Investors wait and see
Each month since June last year we have surveyed mortgage advisors throughout New Zealand asking them what they are seeing. The responses which these advisors can provide give us early insight into changes that are happening in buyer behaviour in particular, well before such changes show up in any of the official datasets.
We also gain unique insight into changes in bank lending practices which are not available from any other outlet.
This month we can see that while investors are still stepping back from the market as they await policy details, fewer are seen as doing so than last month. However, more first home buyers are exercising caution than last month.
More or less first home buyers looking for mortgage advice
While the government’s intention on March 23 was to dissuade investors from buying existing houses and therefore provide reduced competition for first home buyers, young buyers have also been scared away for now.
A net 15% of mortgage advisors have reported that they are seeing fewer first home buyers. This is a slight increase from April’s result of a net 13% seeing fewer such buyers.
What’s interesting is that although we can probably attribute the decrease in first buyer interest to uncertainties created by the March 23 policy changes, along with restoration of loan to value ratio rules from March 1, a downward trend in their market participation has been in place since July last year.
As noted previously in our report, first home buyers were the first group to move forcefully into the real estate market once the nationwide lockdown ended in May last year. They had grown their deposits during the seven-week period, LVRs had been removed, mortgage rates had been cut to record lows, and there were hopes of increased listings and decreased competition.
But as our graph above shows, the early rush of buyers eased off fairly quickly, then growth in new property seekers ceased in March.
Given that the May 20 Budget contained no new measures which might boost home purchase ability for young people, improvement in their presence may not happen until at least the new rules are fully clarified.
More or less investors looking for mortgage advice?
The government is achieving some success in its desire to discourage Kiwis from investing in residential property. A net 67% of our 66 respondents this month have reported that they are seeing a decrease in the number of investors looking for advice.
This is an improvement from a net 78% seeing fewer investors in our last survey in April. This by no means suggests that investors are returning to the market. But the speed with which they are pulling back has diminished to a small degree.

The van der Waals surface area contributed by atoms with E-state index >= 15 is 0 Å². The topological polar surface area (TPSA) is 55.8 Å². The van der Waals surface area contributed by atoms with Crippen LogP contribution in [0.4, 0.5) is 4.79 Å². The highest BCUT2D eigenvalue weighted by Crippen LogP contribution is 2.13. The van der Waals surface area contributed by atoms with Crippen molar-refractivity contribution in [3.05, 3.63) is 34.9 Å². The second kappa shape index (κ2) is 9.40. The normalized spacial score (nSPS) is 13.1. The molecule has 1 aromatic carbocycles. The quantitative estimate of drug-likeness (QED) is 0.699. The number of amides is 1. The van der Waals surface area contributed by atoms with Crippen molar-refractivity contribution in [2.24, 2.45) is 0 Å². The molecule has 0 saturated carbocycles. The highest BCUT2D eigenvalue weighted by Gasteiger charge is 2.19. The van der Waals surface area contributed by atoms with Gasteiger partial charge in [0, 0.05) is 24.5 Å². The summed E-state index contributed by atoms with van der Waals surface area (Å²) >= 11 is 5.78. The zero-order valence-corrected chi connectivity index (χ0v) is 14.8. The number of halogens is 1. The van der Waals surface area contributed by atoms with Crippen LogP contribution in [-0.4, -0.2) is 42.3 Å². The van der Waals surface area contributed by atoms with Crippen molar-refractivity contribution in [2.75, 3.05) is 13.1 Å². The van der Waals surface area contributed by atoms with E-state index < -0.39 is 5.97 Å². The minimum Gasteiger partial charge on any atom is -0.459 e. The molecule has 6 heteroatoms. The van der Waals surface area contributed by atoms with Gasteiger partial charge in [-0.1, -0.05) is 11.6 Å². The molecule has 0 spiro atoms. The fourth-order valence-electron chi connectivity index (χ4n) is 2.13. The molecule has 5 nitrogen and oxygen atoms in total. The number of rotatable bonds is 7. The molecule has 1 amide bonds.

This does not allow one to conclude that the market is strengthening and that fresh price pressures are set to return. But it does hint that when rules are fully clarified surrounding new builds in particular, withdrawal of investors may peter out. We shall have to wait and see – and the comments submitted by mortgage advisors suggest waiting and seeing is exactly what many investors are doing for now.
More or less property owners looking for refinancing?
A net 3% of mortgage advisors this month have reported that they are seeing fewer homeowners looking for advice on refinancing their debt.
The negative result for this measure is not unprecedented. However, the last time it happened – over the August to September period last year – Auckland had just experienced a fresh lockdown which dented confidence generally including for the housing market.
As a general rule we would associate a high level of refinancing enquiry with a strong residential real estate market. The decrease in enquiry now would suggest some reduction in the willingness of people to consider using home equity to finance general spending.
More or less lenders willing to advance funds?
There is anecdotal feedback both of banks tightening their lending criteria and loosening at the same time. One large lender for instance has decreased the proportion of an investor’s rental income which they will allow to be used for debt-servicing calculations.
Our survey shows that overall, mortgage advisors feel banks are becoming slowly more willing to advance funds for home purchase purposes. This may be an indication that much as various surveys are suggesting investors will sell properties, lenders are not of the opinion that a wave of price-depressing selling is imminent against which some bulwark in the form of tighter lending rules is required.
What time period are most people looking at fixing their interest rate?
Around the world the most intensely debated topic in financial markets currently is the extent to which rising inflation is temporary and whether central banks might be thinking about pulling back from their promises to keep interest rates at current levels through into 2024.
Both the United States Federal Reserve and Reserve Bank of Australia have recently stated their plans remain for low rates out to that time. The Bank of Canada has suggested late next year may present the conditions to warrant higher interest rates. But they are essentially on their own so far with that view.
In the absence of any solid monetary policy predictions or moves upon which to base their commentaries, writers for now are struggling to paint a scary interest rates scenario here or offshore. That means the impetus felt by borrowers to shift away from short-term fixed rates to longer terms is still mild.
Nonetheless, our monthly survey of mortgage advisors has revealed that over the past few months there has been a rise in the proportion of borrowers showing a preference for the two-year term. That gross proportion now stands at 35% from 27% in April and March and just 9% at the start of the year.
There has also been a slight rise in preference for the three-year term.